Friday, September 5, 2014

The Flagpole

I've been looking a lot recently at writing competitions,  Winning competitions is a good way to boost the ego, and increase exposure. Depending on the award, there is a certain cache which comes with being a prize winning writer, aside from the joy and satisfaction of having your work published. The problem with many of the competitions is that there is a fee to enter: ranging from around $5 to as much as $100. I just don't have the budget to keep on paying for my work to be read and perhaps be short listed, or even awarded a prize. I don't know how 'prestigious' these various awards really are. I don't know what impact being a winner or a place getter would have on my profile.

Even for regular submissions of my short stories, I baulk at paying reading fees for the same reason as I have avoided subsidy/joint venture publishing of my novels. Despite their promises of massive exposure, they cannot guarantee sales so a choice to invest in a joint venture is risky. Even though I believe in the quality of my work, it is still a risk I am unprepared to take, because my novels don't sell. Hardly anyone knows about them. I have a dribble of visitors to this blog, and a dribble is insufficient to underpin a solid base of readers.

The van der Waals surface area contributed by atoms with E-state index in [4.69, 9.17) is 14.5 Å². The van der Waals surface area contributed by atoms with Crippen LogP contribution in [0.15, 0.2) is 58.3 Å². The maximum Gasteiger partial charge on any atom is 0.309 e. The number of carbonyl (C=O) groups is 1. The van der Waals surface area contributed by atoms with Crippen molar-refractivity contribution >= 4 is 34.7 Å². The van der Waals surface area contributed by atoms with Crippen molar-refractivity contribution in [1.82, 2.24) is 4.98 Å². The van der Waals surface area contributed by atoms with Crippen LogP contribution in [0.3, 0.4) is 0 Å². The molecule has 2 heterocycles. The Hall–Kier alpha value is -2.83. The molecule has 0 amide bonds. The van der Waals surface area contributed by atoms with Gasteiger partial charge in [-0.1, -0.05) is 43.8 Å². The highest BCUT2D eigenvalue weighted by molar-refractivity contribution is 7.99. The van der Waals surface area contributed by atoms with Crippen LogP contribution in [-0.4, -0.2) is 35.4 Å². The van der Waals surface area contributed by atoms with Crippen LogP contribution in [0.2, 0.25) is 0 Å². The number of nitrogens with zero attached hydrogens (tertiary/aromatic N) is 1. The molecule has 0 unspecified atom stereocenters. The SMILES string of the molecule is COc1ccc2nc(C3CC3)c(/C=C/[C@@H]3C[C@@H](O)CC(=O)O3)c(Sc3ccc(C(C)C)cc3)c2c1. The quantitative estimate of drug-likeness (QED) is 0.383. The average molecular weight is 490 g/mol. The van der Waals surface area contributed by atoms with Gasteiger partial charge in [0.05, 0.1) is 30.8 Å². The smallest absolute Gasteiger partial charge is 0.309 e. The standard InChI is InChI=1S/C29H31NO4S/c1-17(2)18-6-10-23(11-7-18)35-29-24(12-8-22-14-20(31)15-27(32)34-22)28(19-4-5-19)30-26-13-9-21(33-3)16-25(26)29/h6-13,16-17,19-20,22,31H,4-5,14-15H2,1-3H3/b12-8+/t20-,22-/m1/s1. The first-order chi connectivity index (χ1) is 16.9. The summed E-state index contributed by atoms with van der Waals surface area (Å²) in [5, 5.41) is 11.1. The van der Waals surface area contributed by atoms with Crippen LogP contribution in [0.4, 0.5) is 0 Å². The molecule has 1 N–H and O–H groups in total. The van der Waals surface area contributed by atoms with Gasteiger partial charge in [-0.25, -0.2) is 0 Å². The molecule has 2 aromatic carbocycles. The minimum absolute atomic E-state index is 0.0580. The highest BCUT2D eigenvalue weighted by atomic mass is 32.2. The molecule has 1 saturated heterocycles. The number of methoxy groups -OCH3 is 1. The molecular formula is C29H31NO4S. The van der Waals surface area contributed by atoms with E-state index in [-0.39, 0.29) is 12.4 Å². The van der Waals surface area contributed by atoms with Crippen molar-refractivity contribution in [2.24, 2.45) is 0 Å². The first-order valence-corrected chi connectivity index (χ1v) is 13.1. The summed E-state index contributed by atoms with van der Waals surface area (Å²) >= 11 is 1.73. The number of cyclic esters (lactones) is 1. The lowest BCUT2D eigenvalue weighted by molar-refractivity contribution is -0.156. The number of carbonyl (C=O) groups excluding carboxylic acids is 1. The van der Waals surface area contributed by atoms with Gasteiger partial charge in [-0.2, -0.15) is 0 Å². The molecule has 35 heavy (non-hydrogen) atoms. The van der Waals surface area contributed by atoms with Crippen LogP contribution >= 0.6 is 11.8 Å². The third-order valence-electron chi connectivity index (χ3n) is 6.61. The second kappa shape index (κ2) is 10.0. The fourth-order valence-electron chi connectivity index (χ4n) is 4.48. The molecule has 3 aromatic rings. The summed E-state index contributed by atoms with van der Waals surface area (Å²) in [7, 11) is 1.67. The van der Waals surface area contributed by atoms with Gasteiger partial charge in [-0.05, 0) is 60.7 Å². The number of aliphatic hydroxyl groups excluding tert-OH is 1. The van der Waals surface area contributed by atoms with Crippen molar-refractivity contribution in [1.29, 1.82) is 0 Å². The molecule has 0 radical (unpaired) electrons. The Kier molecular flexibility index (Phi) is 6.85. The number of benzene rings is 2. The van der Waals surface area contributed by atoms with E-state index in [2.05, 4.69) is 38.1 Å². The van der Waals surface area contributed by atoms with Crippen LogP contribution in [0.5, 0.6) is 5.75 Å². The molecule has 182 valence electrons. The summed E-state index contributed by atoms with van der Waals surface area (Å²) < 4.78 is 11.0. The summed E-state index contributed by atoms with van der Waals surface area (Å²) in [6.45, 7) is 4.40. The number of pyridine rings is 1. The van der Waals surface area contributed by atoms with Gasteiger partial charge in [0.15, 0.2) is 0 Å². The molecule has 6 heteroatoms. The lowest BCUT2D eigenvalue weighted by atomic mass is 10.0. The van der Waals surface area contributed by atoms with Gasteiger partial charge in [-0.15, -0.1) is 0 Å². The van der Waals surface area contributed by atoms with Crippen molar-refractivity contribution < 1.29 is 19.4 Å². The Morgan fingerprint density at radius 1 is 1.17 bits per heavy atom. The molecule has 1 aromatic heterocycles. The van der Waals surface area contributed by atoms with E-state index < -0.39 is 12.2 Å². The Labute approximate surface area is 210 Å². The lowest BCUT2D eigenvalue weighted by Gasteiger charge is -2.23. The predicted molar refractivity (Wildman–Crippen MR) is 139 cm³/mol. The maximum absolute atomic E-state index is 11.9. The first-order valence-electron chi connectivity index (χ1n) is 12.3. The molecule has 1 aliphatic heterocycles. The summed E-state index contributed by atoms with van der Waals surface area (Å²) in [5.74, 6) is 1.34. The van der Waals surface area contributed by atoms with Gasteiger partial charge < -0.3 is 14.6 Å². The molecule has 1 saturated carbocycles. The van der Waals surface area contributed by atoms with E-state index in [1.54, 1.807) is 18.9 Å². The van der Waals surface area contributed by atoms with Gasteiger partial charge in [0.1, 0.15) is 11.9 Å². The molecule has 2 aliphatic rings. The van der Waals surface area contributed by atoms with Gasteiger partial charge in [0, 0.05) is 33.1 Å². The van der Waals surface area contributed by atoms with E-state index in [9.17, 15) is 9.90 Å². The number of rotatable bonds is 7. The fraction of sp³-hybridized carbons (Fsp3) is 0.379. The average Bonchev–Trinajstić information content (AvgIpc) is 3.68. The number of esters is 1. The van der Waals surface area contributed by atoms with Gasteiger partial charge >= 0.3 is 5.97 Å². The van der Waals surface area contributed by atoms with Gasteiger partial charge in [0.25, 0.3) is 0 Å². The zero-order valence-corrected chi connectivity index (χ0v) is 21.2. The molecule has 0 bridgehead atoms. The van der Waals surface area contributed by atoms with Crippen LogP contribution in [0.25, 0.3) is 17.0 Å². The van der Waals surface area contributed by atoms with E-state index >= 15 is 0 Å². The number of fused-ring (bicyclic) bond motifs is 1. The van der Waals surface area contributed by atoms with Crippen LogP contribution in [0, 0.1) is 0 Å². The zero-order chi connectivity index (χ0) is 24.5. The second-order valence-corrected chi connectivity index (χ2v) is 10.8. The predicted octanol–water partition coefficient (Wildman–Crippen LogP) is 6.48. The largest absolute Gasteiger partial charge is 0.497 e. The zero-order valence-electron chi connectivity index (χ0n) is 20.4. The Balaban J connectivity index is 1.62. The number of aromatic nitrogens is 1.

Anyway, I digress. I just wanted to tell you that I entered the prologue of my WIP in a writing competition. It will be the first test of what I know will be my best novel yet. If I win, that would be great publicity for the novel, but I am also interested in the opinion of the editor/judge.  Very interested. Stay tuned.

A question for writers: what is your take on writing competitions? Do you enter them? Have you entered them? Have you had any success?


  1. Will you get an opinion even if you don't win? If so, this is excellent for feedback, a terrific morale booster if the comments are positive, and a chance to rethink over some of your ideas if the comments are more on a practical level, and are helpful good on you David. xx

  2. I assume so, Delia. Most story competitions don't accept extracts so this seemed like an opportunity which was too good to pass up.